A clinical science programme delivering the most effective therapy for multiple sclerosis - Coles and Compston

Submitting Institution

University of Cambridge

Unit of Assessment

Psychology, Psychiatry and Neuroscience

Summary Impact Type


Research Subject Area(s)

Medical and Health Sciences: Clinical Sciences, Neurosciences

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Summary of the impact

Starting from a mechanism-based hypothesis, Alastair Compston and colleagues in Cambridge have led the academic development of Alemtuzumab as a highly effective therapy for relapsing-remitting multiple sclerosis through Phase 1, 2 and two Phase 3 trials (1991-2012). The impacts to date are demonstration of the importance of the therapeutic `window of opportunity' in treating multiple sclerosis; a product licence in the European Union (September 2013) for the commonest potentially disabling neurological disease of young adults; expansion of the work-force in industry to develop and market this initiative; and an estimated several-fold increase in revenue to the University of Cambridge (and other beneficiaries) from total royalties of £18.6M from 1997 to date.

Underpinning research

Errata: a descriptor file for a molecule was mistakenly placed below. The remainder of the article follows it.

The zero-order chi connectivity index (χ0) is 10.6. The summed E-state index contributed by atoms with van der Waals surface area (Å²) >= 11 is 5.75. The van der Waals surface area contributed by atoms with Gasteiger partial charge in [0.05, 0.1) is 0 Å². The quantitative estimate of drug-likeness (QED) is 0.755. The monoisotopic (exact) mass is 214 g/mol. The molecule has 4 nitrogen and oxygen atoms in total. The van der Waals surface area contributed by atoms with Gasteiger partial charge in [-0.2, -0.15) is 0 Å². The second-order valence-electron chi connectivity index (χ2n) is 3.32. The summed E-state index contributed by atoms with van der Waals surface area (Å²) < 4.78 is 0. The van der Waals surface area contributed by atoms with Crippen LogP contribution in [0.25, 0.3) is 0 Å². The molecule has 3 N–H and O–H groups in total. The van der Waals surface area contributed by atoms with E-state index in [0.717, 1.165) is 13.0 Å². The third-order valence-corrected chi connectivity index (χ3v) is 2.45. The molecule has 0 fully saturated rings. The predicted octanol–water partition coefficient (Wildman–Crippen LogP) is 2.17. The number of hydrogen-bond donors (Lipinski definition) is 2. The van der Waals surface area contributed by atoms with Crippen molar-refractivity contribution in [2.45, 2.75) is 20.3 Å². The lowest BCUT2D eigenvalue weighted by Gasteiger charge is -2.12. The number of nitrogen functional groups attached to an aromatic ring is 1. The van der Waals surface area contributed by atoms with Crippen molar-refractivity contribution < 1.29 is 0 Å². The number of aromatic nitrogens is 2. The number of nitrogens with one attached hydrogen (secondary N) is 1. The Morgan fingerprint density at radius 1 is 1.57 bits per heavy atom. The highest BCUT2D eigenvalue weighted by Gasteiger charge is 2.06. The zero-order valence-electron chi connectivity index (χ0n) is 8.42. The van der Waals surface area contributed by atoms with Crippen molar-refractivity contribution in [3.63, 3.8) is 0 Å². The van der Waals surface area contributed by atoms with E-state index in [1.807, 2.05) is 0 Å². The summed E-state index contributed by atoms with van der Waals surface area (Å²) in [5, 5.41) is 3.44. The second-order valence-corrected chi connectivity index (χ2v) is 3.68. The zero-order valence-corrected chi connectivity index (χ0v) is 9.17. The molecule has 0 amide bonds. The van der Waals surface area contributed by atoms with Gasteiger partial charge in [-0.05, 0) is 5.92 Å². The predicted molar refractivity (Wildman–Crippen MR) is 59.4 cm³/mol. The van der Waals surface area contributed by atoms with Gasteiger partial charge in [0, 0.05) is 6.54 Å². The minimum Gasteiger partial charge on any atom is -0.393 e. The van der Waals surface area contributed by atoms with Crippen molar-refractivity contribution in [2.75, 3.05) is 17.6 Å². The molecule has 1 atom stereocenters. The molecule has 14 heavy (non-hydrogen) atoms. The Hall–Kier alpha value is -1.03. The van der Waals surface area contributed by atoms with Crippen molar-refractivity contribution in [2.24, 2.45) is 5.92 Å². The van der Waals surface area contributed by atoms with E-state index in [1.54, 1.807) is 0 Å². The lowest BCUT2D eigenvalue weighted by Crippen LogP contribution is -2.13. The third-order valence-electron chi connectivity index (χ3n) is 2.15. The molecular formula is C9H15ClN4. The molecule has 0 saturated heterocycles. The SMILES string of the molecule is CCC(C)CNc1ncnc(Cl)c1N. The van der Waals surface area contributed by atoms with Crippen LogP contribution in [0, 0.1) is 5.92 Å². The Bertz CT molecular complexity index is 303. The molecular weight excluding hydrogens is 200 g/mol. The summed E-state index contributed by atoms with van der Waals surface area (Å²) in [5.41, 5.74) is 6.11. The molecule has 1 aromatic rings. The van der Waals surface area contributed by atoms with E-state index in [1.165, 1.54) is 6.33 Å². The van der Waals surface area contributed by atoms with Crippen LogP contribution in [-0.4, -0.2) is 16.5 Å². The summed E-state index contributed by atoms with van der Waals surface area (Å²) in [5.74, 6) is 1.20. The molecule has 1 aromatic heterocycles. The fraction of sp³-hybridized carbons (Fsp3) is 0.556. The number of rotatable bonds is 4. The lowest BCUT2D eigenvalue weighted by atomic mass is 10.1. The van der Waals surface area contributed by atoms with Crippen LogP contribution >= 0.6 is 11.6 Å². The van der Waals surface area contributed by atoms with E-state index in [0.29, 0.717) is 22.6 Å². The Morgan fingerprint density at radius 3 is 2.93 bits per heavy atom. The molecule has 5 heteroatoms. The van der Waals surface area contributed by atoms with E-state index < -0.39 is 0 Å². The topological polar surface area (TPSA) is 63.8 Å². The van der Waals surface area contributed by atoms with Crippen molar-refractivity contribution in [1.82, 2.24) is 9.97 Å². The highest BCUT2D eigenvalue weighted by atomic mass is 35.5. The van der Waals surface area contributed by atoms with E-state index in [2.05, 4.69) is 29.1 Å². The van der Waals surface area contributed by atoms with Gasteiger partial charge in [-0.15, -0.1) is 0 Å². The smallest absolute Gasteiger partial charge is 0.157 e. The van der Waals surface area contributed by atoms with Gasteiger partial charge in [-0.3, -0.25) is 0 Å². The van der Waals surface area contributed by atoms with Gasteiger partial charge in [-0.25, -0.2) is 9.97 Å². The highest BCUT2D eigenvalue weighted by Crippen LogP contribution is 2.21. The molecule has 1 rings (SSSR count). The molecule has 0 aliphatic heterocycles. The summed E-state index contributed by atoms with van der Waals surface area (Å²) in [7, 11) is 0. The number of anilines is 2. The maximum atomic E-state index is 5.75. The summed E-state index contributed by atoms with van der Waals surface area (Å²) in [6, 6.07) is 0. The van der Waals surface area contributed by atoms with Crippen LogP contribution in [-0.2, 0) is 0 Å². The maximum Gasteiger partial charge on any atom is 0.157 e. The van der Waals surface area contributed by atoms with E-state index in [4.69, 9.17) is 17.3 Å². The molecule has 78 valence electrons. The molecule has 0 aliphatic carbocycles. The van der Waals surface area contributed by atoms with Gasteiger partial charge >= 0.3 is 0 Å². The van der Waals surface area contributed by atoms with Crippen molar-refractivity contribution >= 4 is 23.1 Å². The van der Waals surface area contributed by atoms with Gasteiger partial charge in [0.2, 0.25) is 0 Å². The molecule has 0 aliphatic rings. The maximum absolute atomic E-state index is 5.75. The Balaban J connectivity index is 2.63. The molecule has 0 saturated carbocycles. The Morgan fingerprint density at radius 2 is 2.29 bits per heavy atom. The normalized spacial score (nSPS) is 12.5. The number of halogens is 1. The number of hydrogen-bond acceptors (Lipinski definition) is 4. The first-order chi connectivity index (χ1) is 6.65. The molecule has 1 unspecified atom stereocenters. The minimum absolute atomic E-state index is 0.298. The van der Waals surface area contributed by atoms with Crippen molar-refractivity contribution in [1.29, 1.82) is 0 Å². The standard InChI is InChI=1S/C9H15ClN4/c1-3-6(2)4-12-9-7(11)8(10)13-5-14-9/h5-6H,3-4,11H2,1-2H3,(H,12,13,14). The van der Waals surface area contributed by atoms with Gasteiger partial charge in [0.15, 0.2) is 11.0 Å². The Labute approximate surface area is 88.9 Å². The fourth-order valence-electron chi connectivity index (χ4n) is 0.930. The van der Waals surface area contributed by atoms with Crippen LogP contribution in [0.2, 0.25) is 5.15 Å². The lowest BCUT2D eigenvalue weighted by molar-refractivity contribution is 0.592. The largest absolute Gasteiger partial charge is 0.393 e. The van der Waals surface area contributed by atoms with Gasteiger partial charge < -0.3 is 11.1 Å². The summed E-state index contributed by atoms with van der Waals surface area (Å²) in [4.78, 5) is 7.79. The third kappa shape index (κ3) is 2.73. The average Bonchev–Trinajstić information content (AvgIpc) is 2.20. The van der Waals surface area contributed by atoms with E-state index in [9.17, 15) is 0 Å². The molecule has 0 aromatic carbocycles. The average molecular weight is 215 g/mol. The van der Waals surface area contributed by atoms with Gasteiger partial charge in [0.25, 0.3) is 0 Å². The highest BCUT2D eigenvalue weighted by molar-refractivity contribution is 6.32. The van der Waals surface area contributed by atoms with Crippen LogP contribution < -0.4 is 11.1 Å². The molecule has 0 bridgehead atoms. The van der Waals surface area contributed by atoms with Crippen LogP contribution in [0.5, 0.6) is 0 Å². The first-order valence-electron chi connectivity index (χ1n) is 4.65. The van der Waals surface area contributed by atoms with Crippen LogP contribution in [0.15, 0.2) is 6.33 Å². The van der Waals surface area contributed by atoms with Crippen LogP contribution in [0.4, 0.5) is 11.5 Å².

Alemtuzumab (originally Campath-1H) depletes lymphocytes and was the first therapeutic monoclonal antibody made using Milstein and Köhler's Nobel-prize winning technology and the humanisation technique of Sir Gregory Winter — each developed in Cambridge. Based on the hypothesis that T cell migration from the systemic circulation with infiltration of the CNS drives tissue injury, Alastair Compston, Professor of Neurology in Cambridge from 1989, initiated the use of Alemtuzumab in multiple sclerosis in 1991, being joined by Alasdair Coles (now University Lecturer in Clinical Neurosciences) from 1994. Together, they have since led the development of Alemtuzumab as a treatment of multiple sclerosis, working with a series of commercial partners (currently Genzyme, a Sanofi company). Open-label results with Alemtuzumab in progressive multiple sclerosis (1991-99: n=36) were disappointing: Alemtuzumab reduced clinical and radiological markers of brain inflammation but did not influence progression or brain atrophy.1 Concluding that treatment earlier in the disease course might prove more effective, an open-label cohort with early relapsing-remitting disease (n=22) was then treated from 1999. The majority remain well in 2013 with no progression of disability at follow-up, now at 14 years. From this experience, the novel concept of a `window of therapeutic opportunity', early in the disease and thereby limiting long-term disability, led to design of a Phase 2 randomised trial involving 334 patients with disease onset ≤ 3 years, high relapse rate and low disability (EDSS ≤ 3). In head-to- head comparison with a standard licensed disease-modifying drug, Interferon beta-1a, Alemtuzumab reduced the relapse rate by 74%, and the risk of disability worsening by 71% over three years (CAMMS223). Mean disability improved in the Alemtuzumab group compared to a worsening after interferon beta-1a.2 The superior efficacy of Alemtuzumab is maintained in the extension phase, most recently reported for f0b35 years follow-up.3 This result led the group to design two multicentre phase III trials, CARE-MS1 (n=581: drug naive patients) and CARE-MS2 (n=840: cases already refractory to a first-line therapy), again testing Alemtuzumab versus an active comparator. In both trials, Alemtuzumab reduced the relapse rate by 49-55% compared to interferon beta-1a. In CARE-MS2, but not CARE-MS1, Alemtuzumab also significantly reduced the risk of accumulating disability by 42% and improved mean disability scores.4, 5 MRI lesion formation and rates of cerebral atrophy were significantly reduced by Alemtuzumab, to levels expected in healthy adults, compared to Interferon beta-1a. Taken together, Alemtuzumab is the first therapy to show superior outcomes both for disability and MRI surrogates against an active comparator of proven efficacy.